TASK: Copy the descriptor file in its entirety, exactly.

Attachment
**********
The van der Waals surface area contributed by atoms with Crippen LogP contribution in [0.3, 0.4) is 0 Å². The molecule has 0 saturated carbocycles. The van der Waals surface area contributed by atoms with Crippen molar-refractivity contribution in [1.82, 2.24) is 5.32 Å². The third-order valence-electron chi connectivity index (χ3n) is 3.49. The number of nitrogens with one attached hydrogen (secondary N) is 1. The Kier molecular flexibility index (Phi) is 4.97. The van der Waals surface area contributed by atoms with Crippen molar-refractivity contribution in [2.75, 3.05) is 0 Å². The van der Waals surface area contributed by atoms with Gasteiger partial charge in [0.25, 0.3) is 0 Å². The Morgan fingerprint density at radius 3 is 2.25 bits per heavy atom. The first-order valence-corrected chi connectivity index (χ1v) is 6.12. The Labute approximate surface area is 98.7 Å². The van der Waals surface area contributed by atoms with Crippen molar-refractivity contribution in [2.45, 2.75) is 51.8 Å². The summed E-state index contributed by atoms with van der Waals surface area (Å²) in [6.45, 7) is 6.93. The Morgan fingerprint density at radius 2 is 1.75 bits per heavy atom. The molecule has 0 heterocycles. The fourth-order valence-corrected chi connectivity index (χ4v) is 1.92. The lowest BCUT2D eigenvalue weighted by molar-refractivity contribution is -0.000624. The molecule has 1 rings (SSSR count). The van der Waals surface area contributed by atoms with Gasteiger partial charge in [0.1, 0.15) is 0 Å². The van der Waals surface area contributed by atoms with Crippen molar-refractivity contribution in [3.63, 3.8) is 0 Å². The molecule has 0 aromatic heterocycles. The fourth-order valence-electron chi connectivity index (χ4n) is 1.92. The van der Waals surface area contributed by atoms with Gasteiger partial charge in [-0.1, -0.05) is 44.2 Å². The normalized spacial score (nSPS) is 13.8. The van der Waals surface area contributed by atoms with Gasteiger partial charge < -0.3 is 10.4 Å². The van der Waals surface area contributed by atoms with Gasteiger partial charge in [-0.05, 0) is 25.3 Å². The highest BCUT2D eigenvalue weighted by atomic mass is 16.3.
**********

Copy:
The van der Waals surface area contributed by atoms with Crippen LogP contribution in [0.3, 0.4) is 0 Å². The molecule has 0 saturated carbocycles. The van der Waals surface area contributed by atoms with Crippen molar-refractivity contribution in [1.82, 2.24) is 5.32 Å². The third-order valence-electron chi connectivity index (χ3n) is 3.49. The number of nitrogens with one attached hydrogen (secondary N) is 1. The Kier molecular flexibility index (Phi) is 4.97. The van der Waals surface area contributed by atoms with Crippen molar-refractivity contribution in [2.75, 3.05) is 0 Å². The van der Waals surface area contributed by atoms with Gasteiger partial charge in [0.25, 0.3) is 0 Å². The Morgan fingerprint density at radius 3 is 2.25 bits per heavy atom. The first-order valence-corrected chi connectivity index (χ1v) is 6.12. The Labute approximate surface area is 98.7 Å². The van der Waals surface area contributed by atoms with Crippen molar-refractivity contribution in [2.45, 2.75) is 51.8 Å². The summed E-state index contributed by atoms with van der Waals surface area (Å²) in [6.45, 7) is 6.93. The Morgan fingerprint density at radius 2 is 1.75 bits per heavy atom. The molecule has 0 heterocycles. The fourth-order valence-corrected chi connectivity index (χ4v) is 1.92. The lowest BCUT2D eigenvalue weighted by molar-refractivity contribution is -0.000624. The molecule has 1 rings (SSSR count). The van der Waals surface area contributed by atoms with Gasteiger partial charge in [0.1, 0.15) is 0 Å². The van der Waals surface area contributed by atoms with Crippen molar-refractivity contribution in [3.63, 3.8) is 0 Å². The molecule has 0 aromatic heterocycles. The fourth-order valence-electron chi connectivity index (χ4n) is 1.92. The van der Waals surface area contributed by atoms with Gasteiger partial charge in [-0.1, -0.05) is 44.2 Å². The normalized spacial score (nSPS) is 13.8. The van der Waals surface area contributed by atoms with Gasteiger partial charge < -0.3 is 10.4 Å². The van der Waals surface area contributed by atoms with Gasteiger partial charge in [-0.05, 0) is 25.3 Å². The highest BCUT2D eigenvalue weighted by atomic mass is 16.3.